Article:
It’s been a year of dramatic change in the world, and the data security landscape is no exception. From hackers cashing in on COVID-19 to a novel landscape of remote employees, new security threats and solutions are emerging each day.
We rounded up the top five emerging data security trends that are shaping the future, from new methods of attack to innovative ways to protect personal data.
Zero Trust Frameworks for Remote Employees
In a matter of days and with no notice, offices around the world were forced to transition to totally remote workforces. In this newly distanced world, it quickly became clear that traditional, network-based security controls were not going to cut it. Enter zero trust security.
A zero trust framework is predicated on the idea that organizations should never automatically trust anything inside or out of its perimeters without verification. Instead, zero trust security gates individual access using granular policies, utilizing dynamic user and device risk signals and other telemetry to prevent data breaches and support a remote workforce. The zero trust security market is expected to grow 10% annually from 2020 to 2025.
Vishing Scams and Attacks
Voice phishing, otherwise known as vishing, has gained momentum this year, with the FBI and Cybersecurity and Infrastructure Security Agency releasing an official alert in August of 2020. Much like a traditional phishing attack, vishing attacks lure unsuspecting victims into providing log-in credentials, payment information or other sensitive data over the phone. Hackers scam individuals by pretending to be a bank or credit card representative, an employee from the IRS or an official from Medicare or Social Security offices.
For organizations, the threat lies in spear-vishing attacks, which target key employees in an attempt to gain log-in credentials. A sophisticated vishing attack could even use deepfake audio to mimic the voice of a trustworthy party. Such was the case in 2019 when a chief executive at a UK energy company was tricked by a convincing deepfake audio call asking him to send $220,000 USD to a Hungarian supplier.
Botnet attacks are not a new enemy in the data security landscape, but this year, a botnet dubbed FritzFrog donned a powerful new weapon: a peer-to-peer network.
Ordinarily, botnet networks operate with a central command and control center that sends commands and receives stolen data. With its administration centralized, it is much easier for security experts to trace the illegal activity to its origins. However, peer-to-peer botnets like FritzFrog are avoiding detection by spreading administration over several infected nodes. Without a centralized server, peer-to-peer botnets are more difficult to detect and defuse.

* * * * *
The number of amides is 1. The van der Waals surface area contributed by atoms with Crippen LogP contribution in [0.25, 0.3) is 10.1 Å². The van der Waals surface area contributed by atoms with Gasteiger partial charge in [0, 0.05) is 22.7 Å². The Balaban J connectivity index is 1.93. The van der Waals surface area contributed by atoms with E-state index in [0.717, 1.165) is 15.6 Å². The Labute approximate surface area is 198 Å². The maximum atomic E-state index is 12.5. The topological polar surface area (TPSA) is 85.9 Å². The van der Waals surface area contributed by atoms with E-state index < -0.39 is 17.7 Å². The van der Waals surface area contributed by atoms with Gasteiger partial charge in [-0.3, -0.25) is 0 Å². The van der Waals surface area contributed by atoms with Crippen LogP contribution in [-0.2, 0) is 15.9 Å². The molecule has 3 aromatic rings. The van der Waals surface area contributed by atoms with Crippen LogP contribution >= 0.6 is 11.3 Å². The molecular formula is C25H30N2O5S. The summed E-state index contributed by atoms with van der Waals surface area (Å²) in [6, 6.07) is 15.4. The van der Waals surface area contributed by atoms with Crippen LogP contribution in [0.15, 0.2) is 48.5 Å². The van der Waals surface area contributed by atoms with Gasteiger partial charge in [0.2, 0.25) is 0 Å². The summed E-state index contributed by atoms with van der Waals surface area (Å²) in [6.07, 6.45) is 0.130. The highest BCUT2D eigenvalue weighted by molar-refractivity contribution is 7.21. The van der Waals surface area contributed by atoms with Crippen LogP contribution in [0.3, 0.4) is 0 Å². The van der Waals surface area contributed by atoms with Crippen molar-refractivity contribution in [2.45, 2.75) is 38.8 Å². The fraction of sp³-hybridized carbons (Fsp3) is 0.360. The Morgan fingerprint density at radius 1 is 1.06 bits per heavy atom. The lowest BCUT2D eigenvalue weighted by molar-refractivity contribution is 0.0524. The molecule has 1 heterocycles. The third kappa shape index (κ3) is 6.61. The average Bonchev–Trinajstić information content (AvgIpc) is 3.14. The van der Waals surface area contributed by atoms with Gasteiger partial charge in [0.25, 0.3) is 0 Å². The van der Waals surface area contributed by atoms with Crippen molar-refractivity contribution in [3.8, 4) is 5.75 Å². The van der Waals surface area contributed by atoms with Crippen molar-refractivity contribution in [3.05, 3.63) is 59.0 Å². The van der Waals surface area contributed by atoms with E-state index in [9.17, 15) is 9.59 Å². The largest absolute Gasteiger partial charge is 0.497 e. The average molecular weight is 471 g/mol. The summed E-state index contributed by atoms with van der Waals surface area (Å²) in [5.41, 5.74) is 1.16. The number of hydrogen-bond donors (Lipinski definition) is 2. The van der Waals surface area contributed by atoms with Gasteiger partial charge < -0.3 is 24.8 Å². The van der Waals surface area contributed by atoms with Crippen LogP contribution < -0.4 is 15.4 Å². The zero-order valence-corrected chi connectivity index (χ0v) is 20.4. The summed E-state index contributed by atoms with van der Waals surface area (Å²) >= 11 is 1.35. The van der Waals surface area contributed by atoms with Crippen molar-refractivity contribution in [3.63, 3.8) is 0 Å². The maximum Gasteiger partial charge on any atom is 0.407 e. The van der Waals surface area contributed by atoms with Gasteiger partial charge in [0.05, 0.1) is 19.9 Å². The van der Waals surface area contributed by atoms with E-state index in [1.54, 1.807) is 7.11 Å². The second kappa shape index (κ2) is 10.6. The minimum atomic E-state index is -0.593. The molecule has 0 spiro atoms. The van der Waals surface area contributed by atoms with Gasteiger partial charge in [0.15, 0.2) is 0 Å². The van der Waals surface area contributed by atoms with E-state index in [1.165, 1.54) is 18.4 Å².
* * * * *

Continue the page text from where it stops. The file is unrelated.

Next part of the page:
Since its discovery in January, FritzFrog has targeted tens of millions of IP addresses, from government agencies and financial institutions to telecom companies and well-known universities—and it has yet to be taken down.
While hackers flex the power of distribution with peer-to-peer botnets, security experts are using the same concept to improve their data protection and performance with microsharding.
Microsharding takes the familiar data security practice of sharding to the next level. Microsharding splits a file into multiple, very small pieces that may be as small as a single byte. Microshards are then stored in separate locales, distributed across different cloud providers and on-premise locations.
By reducing the attack surface, micosharding more effectively protects the data of customers, employees and organizations. It may also reduce scope, devaluing data in the same way that a paper shredder renders sensitive documents useless.
Contactless Payments and Payment Protection
At long last, the U.S. is catching up to the rest of the globe when it comes to contactless payments. Spurred by the coronavirus, contactless payments jumped 40% in the first quarter of 2020, and this new consumer behavior is expected to stick around.
But with new payment trends come new security vulnerabilities. As contactless payments become more common this year and beyond, it’s crucial that merchants keep encryption in mind.
In an interview with Digital Transactions, Miles Ruston, founder and adviser of Bluefin Payment Systems, warned that not all POS devices that accept contactless payments encrypt data as it enters the terminal. That’s why it is critical for merchants to employ point-to-point encryption, or P2PE. With a P2PE-certified solution, clear-text data never traverses the merchant’s system, ensuring that contactless payments are secure from the first tap.
Devalue Your Sensitive Data
As hackers develop new technologies to pilfer payment information, log-in credentials and more, it’s critical that merchants devalue their data. At Bluefin, we help organizations protect their POS and online transactions with certified P2PE and tokenization solutions that render stolen data useless to cyberthieves.
To find out more about our industry-leading cybersecurity solutions, contact Bluefin today.